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MN Cannabis Summit Attendees Advocate For Medical Marijuana

ST. PAUL, Minn. (WCCO) -- Advocates met in St. Paul Thursday to push for easier access to legal marijuana.

The third annual Minnesota Cannabis Summit took place at Hamline University. The event featured doctors and business owners talking about the potential benefits of cannabis.

Julie Engle struggled with pain and and fatigue for years from ulcerative colitis and fibromyalgia -- until the mother of three tried medicinal marijuana last year.

"Growing up, people would just get stoned," Engle said. "So I always had it in my head: You party. You get high."

She's attended the annual Cannabis Summit to learn and to advocate for adult access to cannabis.

"Now I'm kind of on a mission to de-stigmatize [and] normalize cannabis use, because it's just not that big of a deal," Engle said.

While many people there wanted to see adult use of marijuana become legal, the day was less about politics and more about education. Doctors and organizers spoke to a roomful of attendees about potential health benefits -- everything from treating anxiety to chronic pain and sleep problems. Medicinal marijuana is currently only available in Minnesota to people with qualifying health conditions.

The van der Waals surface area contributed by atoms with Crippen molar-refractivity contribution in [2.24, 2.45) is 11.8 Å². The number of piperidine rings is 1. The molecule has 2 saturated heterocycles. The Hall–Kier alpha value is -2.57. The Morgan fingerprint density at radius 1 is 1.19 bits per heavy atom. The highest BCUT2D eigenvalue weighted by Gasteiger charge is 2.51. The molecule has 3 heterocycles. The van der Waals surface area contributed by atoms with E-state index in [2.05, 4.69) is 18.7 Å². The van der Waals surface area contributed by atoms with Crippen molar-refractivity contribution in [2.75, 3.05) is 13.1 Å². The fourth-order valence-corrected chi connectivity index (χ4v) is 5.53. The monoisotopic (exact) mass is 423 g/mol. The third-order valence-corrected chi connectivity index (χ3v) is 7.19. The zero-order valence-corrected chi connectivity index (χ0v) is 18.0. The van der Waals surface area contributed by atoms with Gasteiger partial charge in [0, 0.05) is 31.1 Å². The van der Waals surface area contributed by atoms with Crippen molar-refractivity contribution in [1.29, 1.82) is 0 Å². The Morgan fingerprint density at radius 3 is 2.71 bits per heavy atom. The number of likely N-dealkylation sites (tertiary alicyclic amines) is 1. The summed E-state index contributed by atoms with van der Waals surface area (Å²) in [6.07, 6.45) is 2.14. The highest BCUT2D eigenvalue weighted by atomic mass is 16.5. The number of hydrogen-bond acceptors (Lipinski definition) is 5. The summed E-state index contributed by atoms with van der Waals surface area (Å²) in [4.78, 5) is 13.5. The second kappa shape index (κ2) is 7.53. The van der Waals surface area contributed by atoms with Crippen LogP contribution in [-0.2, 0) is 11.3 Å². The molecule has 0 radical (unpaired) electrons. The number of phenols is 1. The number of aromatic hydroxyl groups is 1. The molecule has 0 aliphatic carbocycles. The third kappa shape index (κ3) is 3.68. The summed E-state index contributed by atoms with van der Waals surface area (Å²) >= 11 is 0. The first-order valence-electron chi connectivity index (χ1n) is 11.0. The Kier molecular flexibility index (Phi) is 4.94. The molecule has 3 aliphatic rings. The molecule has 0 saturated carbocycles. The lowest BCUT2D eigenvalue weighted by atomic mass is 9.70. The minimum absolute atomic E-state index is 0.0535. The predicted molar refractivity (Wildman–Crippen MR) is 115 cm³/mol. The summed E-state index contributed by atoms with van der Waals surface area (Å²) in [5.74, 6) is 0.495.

"Research is interpreted by every physician differently. Personally, I think it should be a decision that's left up to the provider and the patient," said Dr. Stephen Dahmer with Minnesota Medical Solutions.

"We're in the midst of a terrible opioid crisis," said Gunnar Aas with Sensible Minnesota. "We've seen, in states that have legalized, that it's an incredibly effective way to get people to taper off the painkillers that are killing tens of thousands of people a year."

Opponents to legalizing marijuana have expressed concerns about impaired driving and the impact on youth.

Several lawmakers also took part in the event, including Republican Senator Scott Jensen who is a medical doctor. Governor Tim Walz has said he would legalize marijuana for recreational use if a bill reaches his desk in 2020.

Republicans in the state senate rejected legalizing recreational marijuana earlier this year. So far, 11 states and the District of Columbia have have made it legal.

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